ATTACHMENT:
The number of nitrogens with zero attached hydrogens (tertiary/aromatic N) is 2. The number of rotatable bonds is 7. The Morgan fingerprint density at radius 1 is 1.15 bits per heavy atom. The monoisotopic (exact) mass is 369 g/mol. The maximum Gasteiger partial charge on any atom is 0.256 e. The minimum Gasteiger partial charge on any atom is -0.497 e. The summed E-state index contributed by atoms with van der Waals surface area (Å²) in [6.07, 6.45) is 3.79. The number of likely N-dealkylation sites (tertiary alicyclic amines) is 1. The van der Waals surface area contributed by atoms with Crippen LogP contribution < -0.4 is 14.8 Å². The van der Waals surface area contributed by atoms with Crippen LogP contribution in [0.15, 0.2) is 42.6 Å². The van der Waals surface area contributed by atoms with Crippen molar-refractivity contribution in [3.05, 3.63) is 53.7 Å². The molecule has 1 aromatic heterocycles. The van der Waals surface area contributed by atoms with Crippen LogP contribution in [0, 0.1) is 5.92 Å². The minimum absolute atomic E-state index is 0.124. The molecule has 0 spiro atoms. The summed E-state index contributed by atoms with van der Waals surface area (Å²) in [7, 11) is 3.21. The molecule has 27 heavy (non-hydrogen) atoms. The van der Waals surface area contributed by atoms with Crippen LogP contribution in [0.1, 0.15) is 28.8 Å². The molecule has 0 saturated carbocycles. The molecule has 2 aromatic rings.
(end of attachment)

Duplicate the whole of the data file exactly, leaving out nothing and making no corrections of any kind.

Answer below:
The number of nitrogens with zero attached hydrogens (tertiary/aromatic N) is 2. The number of rotatable bonds is 7. The Morgan fingerprint density at radius 1 is 1.15 bits per heavy atom. The monoisotopic (exact) mass is 369 g/mol. The maximum Gasteiger partial charge on any atom is 0.256 e. The minimum Gasteiger partial charge on any atom is -0.497 e. The summed E-state index contributed by atoms with van der Waals surface area (Å²) in [6.07, 6.45) is 3.79. The number of likely N-dealkylation sites (tertiary alicyclic amines) is 1. The van der Waals surface area contributed by atoms with Crippen LogP contribution < -0.4 is 14.8 Å². The van der Waals surface area contributed by atoms with Crippen LogP contribution in [0.15, 0.2) is 42.6 Å². The van der Waals surface area contributed by atoms with Crippen molar-refractivity contribution in [3.05, 3.63) is 53.7 Å². The molecule has 1 aromatic heterocycles. The van der Waals surface area contributed by atoms with Crippen LogP contribution in [0, 0.1) is 5.92 Å². The minimum absolute atomic E-state index is 0.124. The molecule has 0 spiro atoms. The summed E-state index contributed by atoms with van der Waals surface area (Å²) in [7, 11) is 3.21. The molecule has 27 heavy (non-hydrogen) atoms. The van der Waals surface area contributed by atoms with Crippen LogP contribution in [0.1, 0.15) is 28.8 Å². The molecule has 0 saturated carbocycles. The molecule has 2 aromatic rings.